TOKYO: Japan will eventually need to create new schemes to recapitalise banks and allow companies to restructure their debt smoothly as part of efforts to cushion the economic blow from the COVID-19 pandemic, a senior ruling party official said on Monday.
Debate on creating such schemes may kick off next year, when there is more clarity on how firms and households behave in a post-pandemic era, said Seiji Kihara, who is deputy chair of the ruling Liberal Democratic Party's (LDP) policy research council.
For now, the government's focus should be to keep pumping money to firms affected by the pandemic and offer immediate relief for households hit hardest by the health crisis, he added.
"At some point in the future, Japan will need new schemes so we must consider what more the government can do for financial institutions and companies," Kihara told Reuters.
Japan is due to host the Olympic Games in July but is grappling with a fourth wave of coronavirus infections and a slow vaccination rollout. Curbs on economic activity to prevent the spread of the virus have prolonged the pain on Japanese retailers, airlines and the tourism sector, forcing some to seek funding from state-backed lenders.
Among ideas that could be explored is to create schemes to inject capital into ailing banks and facilitate debt restructuring for firms unable to survive structural changes caused by the pandemic, he said.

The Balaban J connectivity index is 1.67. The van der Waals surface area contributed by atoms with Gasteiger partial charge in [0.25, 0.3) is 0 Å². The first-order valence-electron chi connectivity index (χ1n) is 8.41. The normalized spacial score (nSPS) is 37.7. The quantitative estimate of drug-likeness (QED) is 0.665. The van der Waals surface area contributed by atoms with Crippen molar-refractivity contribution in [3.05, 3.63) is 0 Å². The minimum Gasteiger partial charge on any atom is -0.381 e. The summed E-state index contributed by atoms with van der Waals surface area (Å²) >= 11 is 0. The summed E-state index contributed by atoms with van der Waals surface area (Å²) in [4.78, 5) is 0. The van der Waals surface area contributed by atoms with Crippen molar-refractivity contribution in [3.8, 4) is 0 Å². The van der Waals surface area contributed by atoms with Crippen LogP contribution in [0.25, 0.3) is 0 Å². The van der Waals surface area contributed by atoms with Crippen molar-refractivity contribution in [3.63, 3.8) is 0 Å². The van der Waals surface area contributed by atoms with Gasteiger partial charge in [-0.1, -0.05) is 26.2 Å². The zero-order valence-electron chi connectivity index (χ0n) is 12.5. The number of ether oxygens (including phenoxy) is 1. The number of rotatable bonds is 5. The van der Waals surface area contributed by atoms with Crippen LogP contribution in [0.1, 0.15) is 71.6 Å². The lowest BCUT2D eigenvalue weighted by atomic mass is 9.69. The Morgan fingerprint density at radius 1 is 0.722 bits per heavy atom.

"By having a framework ready, you can build a sense of confidence among the public," Kihara said.
Kihara headed the LDP's panel discussing ways to revitalise Japan's banking system and played a key role in passing through parliament legislation that allows commercial banks to branch out more into non-financial businesses.
With the economy still reeling from the effects of measures to contain a rise in infections, the Bank of Japan has "little choice" but to maintain its massive stimulus programme despite the hit prolonged ultra-low interest rates inflict on financial institutions' margin, Kihara said.
But the BOJ is left with limited scope to ramp up stimulus as its negative rate policy cripples banks, he added.
"The BOJ's policy scope is quite limited," Kihara said. "Fiscal policy now has a bigger role to play in supporting the economy."
(Reporting by Leika Kihara and Tetsushi Kajimoto, Additional reporting by Kentaro Sugiyama; Editing by Jacqueline Wong)